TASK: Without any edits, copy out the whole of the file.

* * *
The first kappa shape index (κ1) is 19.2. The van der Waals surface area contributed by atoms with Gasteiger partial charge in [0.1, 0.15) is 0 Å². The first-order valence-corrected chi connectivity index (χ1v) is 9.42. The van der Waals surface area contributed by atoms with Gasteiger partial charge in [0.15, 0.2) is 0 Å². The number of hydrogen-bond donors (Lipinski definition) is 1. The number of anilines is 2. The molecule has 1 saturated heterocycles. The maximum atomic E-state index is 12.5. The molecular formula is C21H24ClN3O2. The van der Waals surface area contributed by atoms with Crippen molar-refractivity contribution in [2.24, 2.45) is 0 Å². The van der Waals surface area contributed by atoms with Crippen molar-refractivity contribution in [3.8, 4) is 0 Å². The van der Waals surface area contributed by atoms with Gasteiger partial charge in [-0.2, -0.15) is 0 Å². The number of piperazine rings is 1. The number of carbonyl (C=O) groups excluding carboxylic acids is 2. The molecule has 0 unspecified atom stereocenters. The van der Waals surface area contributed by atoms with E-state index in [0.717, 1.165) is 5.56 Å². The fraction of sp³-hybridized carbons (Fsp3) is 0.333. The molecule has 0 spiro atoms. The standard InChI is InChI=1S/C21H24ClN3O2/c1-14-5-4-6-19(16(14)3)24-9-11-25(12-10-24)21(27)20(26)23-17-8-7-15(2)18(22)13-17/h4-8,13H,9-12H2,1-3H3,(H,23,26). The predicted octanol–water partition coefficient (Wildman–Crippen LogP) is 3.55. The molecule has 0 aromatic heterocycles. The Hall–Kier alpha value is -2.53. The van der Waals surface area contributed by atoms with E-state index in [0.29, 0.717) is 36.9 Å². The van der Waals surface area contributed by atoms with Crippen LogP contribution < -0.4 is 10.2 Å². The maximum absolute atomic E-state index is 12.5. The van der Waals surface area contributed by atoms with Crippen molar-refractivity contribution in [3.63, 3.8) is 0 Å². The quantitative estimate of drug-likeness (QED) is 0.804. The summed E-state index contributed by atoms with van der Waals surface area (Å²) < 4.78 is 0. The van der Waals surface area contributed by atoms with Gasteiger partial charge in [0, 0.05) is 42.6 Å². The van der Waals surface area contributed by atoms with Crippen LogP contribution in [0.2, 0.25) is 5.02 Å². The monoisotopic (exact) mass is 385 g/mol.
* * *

The first kappa shape index (κ1) is 19.2. The van der Waals surface area contributed by atoms with Gasteiger partial charge in [0.1, 0.15) is 0 Å². The first-order valence-corrected chi connectivity index (χ1v) is 9.42. The van der Waals surface area contributed by atoms with Gasteiger partial charge in [0.15, 0.2) is 0 Å². The number of hydrogen-bond donors (Lipinski definition) is 1. The number of anilines is 2. The molecule has 1 saturated heterocycles. The maximum atomic E-state index is 12.5. The molecular formula is C21H24ClN3O2. The van der Waals surface area contributed by atoms with Crippen molar-refractivity contribution in [2.24, 2.45) is 0 Å². The van der Waals surface area contributed by atoms with Crippen molar-refractivity contribution in [3.8, 4) is 0 Å². The van der Waals surface area contributed by atoms with Gasteiger partial charge in [-0.2, -0.15) is 0 Å². The number of piperazine rings is 1. The number of carbonyl (C=O) groups excluding carboxylic acids is 2. The molecule has 0 unspecified atom stereocenters. The van der Waals surface area contributed by atoms with E-state index in [0.717, 1.165) is 5.56 Å². The fraction of sp³-hybridized carbons (Fsp3) is 0.333. The molecule has 0 spiro atoms. The standard InChI is InChI=1S/C21H24ClN3O2/c1-14-5-4-6-19(16(14)3)24-9-11-25(12-10-24)21(27)20(26)23-17-8-7-15(2)18(22)13-17/h4-8,13H,9-12H2,1-3H3,(H,23,26). The predicted octanol–water partition coefficient (Wildman–Crippen LogP) is 3.55. The molecule has 0 aromatic heterocycles. The Hall–Kier alpha value is -2.53. The van der Waals surface area contributed by atoms with E-state index in [0.29, 0.717) is 36.9 Å². The van der Waals surface area contributed by atoms with Crippen LogP contribution < -0.4 is 10.2 Å². The maximum absolute atomic E-state index is 12.5. The van der Waals surface area contributed by atoms with Crippen molar-refractivity contribution in [3.63, 3.8) is 0 Å². The quantitative estimate of drug-likeness (QED) is 0.804. The summed E-state index contributed by atoms with van der Waals surface area (Å²) < 4.78 is 0. The van der Waals surface area contributed by atoms with Gasteiger partial charge in [0, 0.05) is 42.6 Å². The van der Waals surface area contributed by atoms with Crippen LogP contribution in [0.2, 0.25) is 5.02 Å². The monoisotopic (exact) mass is 385 g/mol.